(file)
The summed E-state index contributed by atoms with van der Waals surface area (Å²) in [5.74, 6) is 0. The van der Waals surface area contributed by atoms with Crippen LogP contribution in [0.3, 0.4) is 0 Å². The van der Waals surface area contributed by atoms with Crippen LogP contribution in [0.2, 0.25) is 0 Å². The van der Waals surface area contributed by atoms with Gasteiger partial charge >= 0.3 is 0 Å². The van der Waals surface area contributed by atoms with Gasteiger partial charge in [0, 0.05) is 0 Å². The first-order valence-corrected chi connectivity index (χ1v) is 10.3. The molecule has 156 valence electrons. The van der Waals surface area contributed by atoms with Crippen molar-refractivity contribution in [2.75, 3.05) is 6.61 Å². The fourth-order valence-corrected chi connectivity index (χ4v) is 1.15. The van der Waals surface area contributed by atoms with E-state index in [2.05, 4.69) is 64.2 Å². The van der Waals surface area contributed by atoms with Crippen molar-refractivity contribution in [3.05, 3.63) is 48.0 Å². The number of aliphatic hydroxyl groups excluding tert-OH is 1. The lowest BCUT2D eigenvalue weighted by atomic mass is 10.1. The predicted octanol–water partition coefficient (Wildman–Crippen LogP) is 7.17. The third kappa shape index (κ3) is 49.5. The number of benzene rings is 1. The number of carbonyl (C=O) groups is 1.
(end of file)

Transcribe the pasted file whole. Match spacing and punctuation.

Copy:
The summed E-state index contributed by atoms with van der Waals surface area (Å²) in [5.74, 6) is 0. The van der Waals surface area contributed by atoms with Crippen LogP contribution in [0.3, 0.4) is 0 Å². The van der Waals surface area contributed by atoms with Crippen LogP contribution in [0.2, 0.25) is 0 Å². The van der Waals surface area contributed by atoms with Gasteiger partial charge >= 0.3 is 0 Å². The van der Waals surface area contributed by atoms with Gasteiger partial charge in [0, 0.05) is 0 Å². The first-order valence-corrected chi connectivity index (χ1v) is 10.3. The molecule has 156 valence electrons. The van der Waals surface area contributed by atoms with Crippen molar-refractivity contribution in [2.75, 3.05) is 6.61 Å². The fourth-order valence-corrected chi connectivity index (χ4v) is 1.15. The van der Waals surface area contributed by atoms with E-state index in [2.05, 4.69) is 64.2 Å². The van der Waals surface area contributed by atoms with Crippen molar-refractivity contribution in [3.05, 3.63) is 48.0 Å². The number of aliphatic hydroxyl groups excluding tert-OH is 1. The lowest BCUT2D eigenvalue weighted by atomic mass is 10.1. The predicted octanol–water partition coefficient (Wildman–Crippen LogP) is 7.17. The third kappa shape index (κ3) is 49.5. The number of benzene rings is 1. The number of carbonyl (C=O) groups is 1.